One man’s patent troll is another man’s patent protector. Originally established to protect inventors from patent infringers, NPEs—or Nonpracticing Entities—have come under severe criticism for not practicing the inventions of their patents but rather focusing on licensing and litigation. Recent legislation and Supreme Court cases have changed the playing field making it harder for NPEs to win their patent infringement cases and broadening the effects of a case lost.
To understand how the changing NPE model affects attorneys, Law360 interviewed Joey Liu of One LLP for his insight as a litigator who has both represented and defended against NPEs. “For attorneys who are willing to take on these riskier cases, we’re seeing some of the economic terms of contingency cases shifting toward attorneys receiving extra compensation, taking higher percentages of fees recovered or having separate agreements to offset costs,” Liu says. “So now, attorneys are negotiating whether to handle [certain expected labors] as part of the contingency fee agreement or as part of a separate agreement.”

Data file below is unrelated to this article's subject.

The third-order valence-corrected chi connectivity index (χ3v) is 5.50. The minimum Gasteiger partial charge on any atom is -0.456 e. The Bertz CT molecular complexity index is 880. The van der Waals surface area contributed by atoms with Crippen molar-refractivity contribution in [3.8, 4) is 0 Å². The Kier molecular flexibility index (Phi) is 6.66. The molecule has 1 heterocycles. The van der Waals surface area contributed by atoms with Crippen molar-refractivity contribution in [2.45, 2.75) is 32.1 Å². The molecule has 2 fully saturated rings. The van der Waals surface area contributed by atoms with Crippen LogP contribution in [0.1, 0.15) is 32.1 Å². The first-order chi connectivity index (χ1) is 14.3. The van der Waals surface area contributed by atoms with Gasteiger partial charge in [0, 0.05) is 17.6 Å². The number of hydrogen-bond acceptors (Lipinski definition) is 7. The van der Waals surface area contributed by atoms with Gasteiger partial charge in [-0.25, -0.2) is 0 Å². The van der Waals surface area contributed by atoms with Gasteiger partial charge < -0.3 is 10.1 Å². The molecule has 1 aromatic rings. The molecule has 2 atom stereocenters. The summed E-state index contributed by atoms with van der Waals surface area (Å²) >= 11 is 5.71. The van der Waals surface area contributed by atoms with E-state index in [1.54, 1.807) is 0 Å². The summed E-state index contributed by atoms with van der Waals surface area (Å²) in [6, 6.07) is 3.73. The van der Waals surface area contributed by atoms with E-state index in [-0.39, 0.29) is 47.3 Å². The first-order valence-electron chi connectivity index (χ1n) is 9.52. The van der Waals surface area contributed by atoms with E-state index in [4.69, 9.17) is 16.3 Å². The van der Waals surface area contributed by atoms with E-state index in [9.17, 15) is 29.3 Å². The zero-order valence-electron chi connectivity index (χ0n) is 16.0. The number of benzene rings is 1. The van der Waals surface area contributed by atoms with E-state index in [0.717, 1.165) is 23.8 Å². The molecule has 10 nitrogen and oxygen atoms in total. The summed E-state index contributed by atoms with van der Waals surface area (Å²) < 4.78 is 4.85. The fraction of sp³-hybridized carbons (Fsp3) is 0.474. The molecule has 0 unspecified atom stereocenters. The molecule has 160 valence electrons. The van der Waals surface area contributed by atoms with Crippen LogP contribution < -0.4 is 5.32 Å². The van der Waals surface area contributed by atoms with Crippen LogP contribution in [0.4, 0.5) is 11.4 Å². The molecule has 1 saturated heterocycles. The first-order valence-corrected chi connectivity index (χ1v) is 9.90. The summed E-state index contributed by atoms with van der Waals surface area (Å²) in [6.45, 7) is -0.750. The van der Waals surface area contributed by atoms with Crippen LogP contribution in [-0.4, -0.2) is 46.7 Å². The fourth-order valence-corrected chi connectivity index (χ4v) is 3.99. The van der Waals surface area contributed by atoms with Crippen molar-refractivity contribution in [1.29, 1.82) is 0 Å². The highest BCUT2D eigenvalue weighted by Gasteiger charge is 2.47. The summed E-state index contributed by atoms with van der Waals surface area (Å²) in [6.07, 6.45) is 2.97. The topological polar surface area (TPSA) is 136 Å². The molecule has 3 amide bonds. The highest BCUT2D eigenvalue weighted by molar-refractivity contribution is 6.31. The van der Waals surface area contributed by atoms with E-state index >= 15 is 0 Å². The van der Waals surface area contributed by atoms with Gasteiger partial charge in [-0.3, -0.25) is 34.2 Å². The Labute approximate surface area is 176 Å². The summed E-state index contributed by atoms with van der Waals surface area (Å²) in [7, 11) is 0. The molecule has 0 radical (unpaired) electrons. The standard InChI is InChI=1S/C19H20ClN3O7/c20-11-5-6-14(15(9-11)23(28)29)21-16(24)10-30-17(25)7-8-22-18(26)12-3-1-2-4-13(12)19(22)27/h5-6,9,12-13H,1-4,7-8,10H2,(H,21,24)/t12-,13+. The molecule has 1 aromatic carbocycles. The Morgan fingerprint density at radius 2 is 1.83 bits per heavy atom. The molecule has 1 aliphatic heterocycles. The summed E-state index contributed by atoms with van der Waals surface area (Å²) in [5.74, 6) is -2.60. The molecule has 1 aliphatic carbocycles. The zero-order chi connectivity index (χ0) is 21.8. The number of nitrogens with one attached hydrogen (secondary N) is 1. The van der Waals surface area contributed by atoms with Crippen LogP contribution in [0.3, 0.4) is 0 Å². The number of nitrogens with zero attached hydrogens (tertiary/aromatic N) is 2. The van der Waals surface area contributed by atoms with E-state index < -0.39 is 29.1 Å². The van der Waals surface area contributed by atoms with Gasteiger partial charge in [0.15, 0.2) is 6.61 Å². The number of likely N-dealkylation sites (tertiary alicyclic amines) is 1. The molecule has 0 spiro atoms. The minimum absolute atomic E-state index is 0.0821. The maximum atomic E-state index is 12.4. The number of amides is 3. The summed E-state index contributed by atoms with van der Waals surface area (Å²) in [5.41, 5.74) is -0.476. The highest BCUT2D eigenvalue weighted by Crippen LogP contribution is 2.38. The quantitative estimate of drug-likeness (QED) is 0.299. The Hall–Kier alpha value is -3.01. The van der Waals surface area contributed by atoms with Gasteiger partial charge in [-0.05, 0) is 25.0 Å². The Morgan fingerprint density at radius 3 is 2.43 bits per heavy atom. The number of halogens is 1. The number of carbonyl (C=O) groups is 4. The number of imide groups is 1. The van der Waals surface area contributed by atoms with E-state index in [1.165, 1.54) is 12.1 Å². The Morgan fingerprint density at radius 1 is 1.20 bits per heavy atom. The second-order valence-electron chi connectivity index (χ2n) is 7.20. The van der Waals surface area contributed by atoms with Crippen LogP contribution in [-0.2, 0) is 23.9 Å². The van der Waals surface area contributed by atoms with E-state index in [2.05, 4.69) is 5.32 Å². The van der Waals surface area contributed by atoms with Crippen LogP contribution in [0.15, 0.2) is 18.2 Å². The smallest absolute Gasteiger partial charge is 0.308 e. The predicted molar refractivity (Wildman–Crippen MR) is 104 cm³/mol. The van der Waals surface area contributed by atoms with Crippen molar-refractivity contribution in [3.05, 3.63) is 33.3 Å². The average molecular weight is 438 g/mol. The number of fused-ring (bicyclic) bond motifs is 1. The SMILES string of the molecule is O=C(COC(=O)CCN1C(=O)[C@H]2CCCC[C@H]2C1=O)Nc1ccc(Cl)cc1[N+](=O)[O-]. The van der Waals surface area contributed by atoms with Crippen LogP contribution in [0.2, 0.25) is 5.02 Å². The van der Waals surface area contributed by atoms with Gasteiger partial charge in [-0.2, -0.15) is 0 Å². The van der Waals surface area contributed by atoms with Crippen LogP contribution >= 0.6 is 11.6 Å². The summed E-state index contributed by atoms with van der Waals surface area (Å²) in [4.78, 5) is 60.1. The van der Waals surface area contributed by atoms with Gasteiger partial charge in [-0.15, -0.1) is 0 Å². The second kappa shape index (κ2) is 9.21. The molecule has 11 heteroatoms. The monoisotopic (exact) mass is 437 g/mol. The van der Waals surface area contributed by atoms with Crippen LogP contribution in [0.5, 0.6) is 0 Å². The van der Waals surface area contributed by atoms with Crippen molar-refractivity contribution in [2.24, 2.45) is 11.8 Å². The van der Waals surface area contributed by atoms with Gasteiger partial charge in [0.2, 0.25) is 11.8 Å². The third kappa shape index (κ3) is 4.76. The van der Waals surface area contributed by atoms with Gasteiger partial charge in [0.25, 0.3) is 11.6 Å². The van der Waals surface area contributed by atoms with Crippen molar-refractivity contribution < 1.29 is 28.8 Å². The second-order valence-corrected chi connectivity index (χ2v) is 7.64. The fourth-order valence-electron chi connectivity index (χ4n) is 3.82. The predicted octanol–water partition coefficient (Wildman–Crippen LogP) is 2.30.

However, patents that do survive the new, more rigorous process come out stronger. NPEs are becoming more critical of patents they buy, as well as beginning to help develop these patents so they can defend them more fully in court.